99. PS — speaking of calculus, cost to take my 5-year-old to age-appropriate films:

    tickets: $14.00
    snacks: (candy, popcorn, soda): $17.00

    It’ll be the cost, not the poltics, that drives me away. Pretty soon NFL tickets and hotdogs for two will be cheaper.

    furious (71af32)

  100. Alec Baldwins performance in “The Departed” erases for me his childish politics. Bill Clintons performance as “President of the United States” lacked credibility and honesty and as a result I can not forgive his politics.

    highpockets (bb65bc)

  101. Many years ago, a couple who were friends of my sister and her husband expressed an active avoidance of movies featuring certain offensive people. At the time I thought it was silly.

    In more recent years my tolerance for wretchedly bad movies made by and starring people who hate me has become intolerable. I’m done with giving Hollywood money. I’ll watch something when it comes on TV and see if it can hold my attention. You cannot sell me something with advertising. The best ads I’ve ever seen were for products I’d never buy. Worse, some products I might have bought have gone on my shit list because their ads annoyed me. So Hollywood isn’t making an money on me via TV.

    Technically, they’re drawing some income from me through the cable bill but if I had to choose between cable/satellite and my internet connection, the internet wins in a millisecond. If I really want to see something I’ll download it. If it doesn’t offend I’ll find some means to reward those responsible. I may buy the DVD and give it to someone as a gift. (I have to get rid of a lot of my books and other media as it is, due to space limitations, so any new purchase don’t come home to stay.)

    A lot of recent movies I’ve only seen after a RiffTrax track was available to make them tolerable. I download the combined movie and audio overlay and make donations to the RiffTrax guys.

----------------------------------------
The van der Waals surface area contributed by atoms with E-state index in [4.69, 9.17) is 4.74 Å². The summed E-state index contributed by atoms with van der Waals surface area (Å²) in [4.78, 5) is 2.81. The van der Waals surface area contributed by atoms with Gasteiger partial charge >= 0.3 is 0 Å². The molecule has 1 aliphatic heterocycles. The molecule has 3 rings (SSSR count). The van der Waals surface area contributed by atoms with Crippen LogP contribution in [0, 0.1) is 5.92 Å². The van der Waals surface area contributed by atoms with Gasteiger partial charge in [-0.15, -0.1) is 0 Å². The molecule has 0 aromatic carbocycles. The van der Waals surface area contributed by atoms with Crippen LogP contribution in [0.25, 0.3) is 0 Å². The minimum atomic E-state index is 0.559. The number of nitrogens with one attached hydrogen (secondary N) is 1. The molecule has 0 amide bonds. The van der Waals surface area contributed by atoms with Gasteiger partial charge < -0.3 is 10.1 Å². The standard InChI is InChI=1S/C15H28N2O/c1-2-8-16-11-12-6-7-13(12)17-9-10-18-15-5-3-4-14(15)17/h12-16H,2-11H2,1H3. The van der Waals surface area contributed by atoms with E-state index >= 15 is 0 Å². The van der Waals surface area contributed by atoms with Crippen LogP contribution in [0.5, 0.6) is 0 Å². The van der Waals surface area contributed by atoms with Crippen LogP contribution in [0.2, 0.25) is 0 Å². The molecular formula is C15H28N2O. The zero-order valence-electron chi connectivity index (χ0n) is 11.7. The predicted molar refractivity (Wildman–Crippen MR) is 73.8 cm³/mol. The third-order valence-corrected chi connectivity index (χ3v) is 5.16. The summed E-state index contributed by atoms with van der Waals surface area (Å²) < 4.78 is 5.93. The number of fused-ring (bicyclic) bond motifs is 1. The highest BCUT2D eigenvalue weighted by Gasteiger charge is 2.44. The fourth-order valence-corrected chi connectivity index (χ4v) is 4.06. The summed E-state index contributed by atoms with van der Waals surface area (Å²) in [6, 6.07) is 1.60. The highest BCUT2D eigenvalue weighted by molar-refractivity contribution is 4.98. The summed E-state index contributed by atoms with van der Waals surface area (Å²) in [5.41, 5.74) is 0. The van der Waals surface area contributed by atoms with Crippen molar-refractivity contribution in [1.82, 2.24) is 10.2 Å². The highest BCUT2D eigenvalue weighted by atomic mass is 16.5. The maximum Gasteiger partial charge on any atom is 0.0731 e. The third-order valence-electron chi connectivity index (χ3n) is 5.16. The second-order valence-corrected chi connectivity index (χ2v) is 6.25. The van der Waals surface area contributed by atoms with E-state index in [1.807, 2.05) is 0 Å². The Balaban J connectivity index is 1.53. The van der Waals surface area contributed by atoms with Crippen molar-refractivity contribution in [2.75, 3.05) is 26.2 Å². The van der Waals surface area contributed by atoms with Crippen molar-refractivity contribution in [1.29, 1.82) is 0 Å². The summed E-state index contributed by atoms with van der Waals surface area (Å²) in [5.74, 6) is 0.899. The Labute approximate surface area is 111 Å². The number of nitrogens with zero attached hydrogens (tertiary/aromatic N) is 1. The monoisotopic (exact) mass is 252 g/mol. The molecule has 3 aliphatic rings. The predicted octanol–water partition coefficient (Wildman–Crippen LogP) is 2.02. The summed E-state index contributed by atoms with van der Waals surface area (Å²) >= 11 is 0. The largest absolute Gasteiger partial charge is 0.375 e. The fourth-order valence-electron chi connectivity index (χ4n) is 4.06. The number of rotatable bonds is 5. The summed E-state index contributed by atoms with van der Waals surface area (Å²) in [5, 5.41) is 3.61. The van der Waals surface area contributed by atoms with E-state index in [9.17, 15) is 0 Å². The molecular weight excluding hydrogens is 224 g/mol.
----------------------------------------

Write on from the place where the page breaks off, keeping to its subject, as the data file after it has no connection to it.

epobirs (613ba7)

  102. My problem is not with the lefty politics; I saw Matt Damon in the theater in one of the Bourne films and think he does a good job. I just think there are very few good movies being made now. I am not a 14 year old boy and that may be the problem. About once a year, I will see one worth going to a theater for.

    MIke K (2cf494)

  103. By the way, imdw, I could never get through the book, The Thin Red Line, and the author’s daughter is a friend of my wife’s. I enjoyed “From Here to Eternity” and thought it too bad the movie was so hobbled by the censors of the 50s. I just couldn’t follow the story or characters of TTRL.

    MIke K (2cf494)

  104. I try to avoid films by Jane Fonda, Seam Penn, George Clooney, James Cammeron, Michael Moore and cast of thousands of others. Their open hatred for me and my lifestyle makes it impossible for me to enjoy the film. I paid good money to see Diana Krall in concert and had a great time until she starting insulting President Bush. They have the right their stupid opinions. I have the right to spend my money elsewhere.

    tyree (9d7ff3)

  105. “By the way, imdw, I could never get through the book, The Thin Red Line, and the author’s daughter is a friend of my wife’s. ”

    Never read the book.

    imdw (e66d8d)

  106. Do you readers out there in Patterico-land make similar calculations when making decisions on how to spend your entertainment dollars? I look forward to hearing from you.


    Dave (3dac88)